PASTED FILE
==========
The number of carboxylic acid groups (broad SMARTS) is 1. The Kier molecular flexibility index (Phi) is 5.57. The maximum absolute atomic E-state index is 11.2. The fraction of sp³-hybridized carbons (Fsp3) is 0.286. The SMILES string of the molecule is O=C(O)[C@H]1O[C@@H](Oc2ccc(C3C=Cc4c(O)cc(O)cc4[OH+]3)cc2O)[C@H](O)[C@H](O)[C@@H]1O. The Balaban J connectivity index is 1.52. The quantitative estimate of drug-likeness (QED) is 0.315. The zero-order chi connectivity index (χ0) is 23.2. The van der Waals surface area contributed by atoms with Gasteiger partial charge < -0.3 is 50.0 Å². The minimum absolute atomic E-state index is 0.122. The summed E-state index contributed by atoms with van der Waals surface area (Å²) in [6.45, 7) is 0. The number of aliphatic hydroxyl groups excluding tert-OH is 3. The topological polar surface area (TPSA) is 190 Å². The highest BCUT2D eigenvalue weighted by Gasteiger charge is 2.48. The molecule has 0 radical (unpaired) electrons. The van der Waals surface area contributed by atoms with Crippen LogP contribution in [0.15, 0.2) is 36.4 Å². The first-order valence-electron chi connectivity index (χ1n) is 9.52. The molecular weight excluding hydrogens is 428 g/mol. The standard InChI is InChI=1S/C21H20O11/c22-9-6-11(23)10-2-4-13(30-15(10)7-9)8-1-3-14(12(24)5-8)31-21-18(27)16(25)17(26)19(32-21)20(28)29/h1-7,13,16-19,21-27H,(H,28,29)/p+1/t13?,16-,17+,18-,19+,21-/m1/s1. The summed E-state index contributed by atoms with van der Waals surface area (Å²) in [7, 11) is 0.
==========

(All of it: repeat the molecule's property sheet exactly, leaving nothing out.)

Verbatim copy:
The number of carboxylic acid groups (broad SMARTS) is 1. The Kier molecular flexibility index (Phi) is 5.57. The maximum absolute atomic E-state index is 11.2. The fraction of sp³-hybridized carbons (Fsp3) is 0.286. The SMILES string of the molecule is O=C(O)[C@H]1O[C@@H](Oc2ccc(C3C=Cc4c(O)cc(O)cc4[OH+]3)cc2O)[C@H](O)[C@H](O)[C@@H]1O. The Balaban J connectivity index is 1.52. The quantitative estimate of drug-likeness (QED) is 0.315. The zero-order chi connectivity index (χ0) is 23.2. The van der Waals surface area contributed by atoms with Gasteiger partial charge < -0.3 is 50.0 Å². The minimum absolute atomic E-state index is 0.122. The summed E-state index contributed by atoms with van der Waals surface area (Å²) in [6.45, 7) is 0. The number of aliphatic hydroxyl groups excluding tert-OH is 3. The topological polar surface area (TPSA) is 190 Å². The highest BCUT2D eigenvalue weighted by Gasteiger charge is 2.48. The molecule has 0 radical (unpaired) electrons. The van der Waals surface area contributed by atoms with Crippen LogP contribution in [0.15, 0.2) is 36.4 Å². The first-order valence-electron chi connectivity index (χ1n) is 9.52. The molecular weight excluding hydrogens is 428 g/mol. The standard InChI is InChI=1S/C21H20O11/c22-9-6-11(23)10-2-4-13(30-15(10)7-9)8-1-3-14(12(24)5-8)31-21-18(27)16(25)17(26)19(32-21)20(28)29/h1-7,13,16-19,21-27H,(H,28,29)/p+1/t13?,16-,17+,18-,19+,21-/m1/s1. The summed E-state index contributed by atoms with van der Waals surface area (Å²) in [7, 11) is 0.